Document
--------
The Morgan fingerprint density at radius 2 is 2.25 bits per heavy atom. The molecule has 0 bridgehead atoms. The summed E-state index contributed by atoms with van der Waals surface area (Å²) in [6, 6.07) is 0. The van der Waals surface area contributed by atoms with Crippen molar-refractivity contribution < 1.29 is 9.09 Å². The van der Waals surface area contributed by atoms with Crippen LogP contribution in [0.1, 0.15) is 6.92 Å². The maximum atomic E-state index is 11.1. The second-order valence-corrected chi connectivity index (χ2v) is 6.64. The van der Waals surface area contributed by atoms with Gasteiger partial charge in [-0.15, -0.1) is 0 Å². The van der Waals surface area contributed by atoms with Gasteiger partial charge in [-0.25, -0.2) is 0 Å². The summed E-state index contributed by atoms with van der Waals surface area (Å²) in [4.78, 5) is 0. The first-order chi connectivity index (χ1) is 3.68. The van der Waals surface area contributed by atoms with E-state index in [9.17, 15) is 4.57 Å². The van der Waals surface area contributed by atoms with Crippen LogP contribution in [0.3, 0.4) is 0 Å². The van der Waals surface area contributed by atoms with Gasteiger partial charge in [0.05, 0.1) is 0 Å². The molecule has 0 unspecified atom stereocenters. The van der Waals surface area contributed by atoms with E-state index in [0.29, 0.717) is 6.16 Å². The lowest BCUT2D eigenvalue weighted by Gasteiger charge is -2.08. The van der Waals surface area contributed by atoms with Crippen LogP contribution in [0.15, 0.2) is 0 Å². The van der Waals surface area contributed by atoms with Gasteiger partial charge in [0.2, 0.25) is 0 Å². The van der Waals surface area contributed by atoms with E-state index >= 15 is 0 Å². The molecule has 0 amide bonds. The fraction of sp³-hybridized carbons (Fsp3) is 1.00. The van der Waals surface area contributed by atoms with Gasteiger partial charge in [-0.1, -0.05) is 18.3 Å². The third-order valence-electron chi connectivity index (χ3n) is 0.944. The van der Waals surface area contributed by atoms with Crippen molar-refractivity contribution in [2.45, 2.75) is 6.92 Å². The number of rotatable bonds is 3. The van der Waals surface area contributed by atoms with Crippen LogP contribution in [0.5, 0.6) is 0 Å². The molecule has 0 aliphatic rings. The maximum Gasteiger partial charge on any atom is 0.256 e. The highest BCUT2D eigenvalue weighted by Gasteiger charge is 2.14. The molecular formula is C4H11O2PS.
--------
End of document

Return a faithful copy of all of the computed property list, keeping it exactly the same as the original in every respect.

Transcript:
The Morgan fingerprint density at radius 2 is 2.25 bits per heavy atom. The molecule has 0 bridgehead atoms. The summed E-state index contributed by atoms with van der Waals surface area (Å²) in [6, 6.07) is 0. The van der Waals surface area contributed by atoms with Crippen molar-refractivity contribution < 1.29 is 9.09 Å². The van der Waals surface area contributed by atoms with Crippen LogP contribution in [0.1, 0.15) is 6.92 Å². The maximum atomic E-state index is 11.1. The second-order valence-corrected chi connectivity index (χ2v) is 6.64. The van der Waals surface area contributed by atoms with Gasteiger partial charge in [-0.15, -0.1) is 0 Å². The van der Waals surface area contributed by atoms with Gasteiger partial charge in [-0.25, -0.2) is 0 Å². The summed E-state index contributed by atoms with van der Waals surface area (Å²) in [4.78, 5) is 0. The first-order chi connectivity index (χ1) is 3.68. The van der Waals surface area contributed by atoms with E-state index in [9.17, 15) is 4.57 Å². The van der Waals surface area contributed by atoms with Crippen LogP contribution in [0.3, 0.4) is 0 Å². The van der Waals surface area contributed by atoms with Gasteiger partial charge in [0.05, 0.1) is 0 Å². The molecule has 0 unspecified atom stereocenters. The van der Waals surface area contributed by atoms with E-state index in [0.29, 0.717) is 6.16 Å². The lowest BCUT2D eigenvalue weighted by Gasteiger charge is -2.08. The van der Waals surface area contributed by atoms with Crippen LogP contribution in [0.15, 0.2) is 0 Å². The van der Waals surface area contributed by atoms with Gasteiger partial charge in [0.2, 0.25) is 0 Å². The van der Waals surface area contributed by atoms with E-state index >= 15 is 0 Å². The molecule has 0 amide bonds. The fraction of sp³-hybridized carbons (Fsp3) is 1.00. The van der Waals surface area contributed by atoms with Gasteiger partial charge in [-0.1, -0.05) is 18.3 Å². The third-order valence-electron chi connectivity index (χ3n) is 0.944. The van der Waals surface area contributed by atoms with Crippen molar-refractivity contribution in [2.45, 2.75) is 6.92 Å². The number of rotatable bonds is 3. The van der Waals surface area contributed by atoms with Crippen LogP contribution in [0.5, 0.6) is 0 Å². The molecule has 0 aliphatic rings. The maximum Gasteiger partial charge on any atom is 0.256 e. The highest BCUT2D eigenvalue weighted by Gasteiger charge is 2.14. The molecular formula is C4H11O2PS.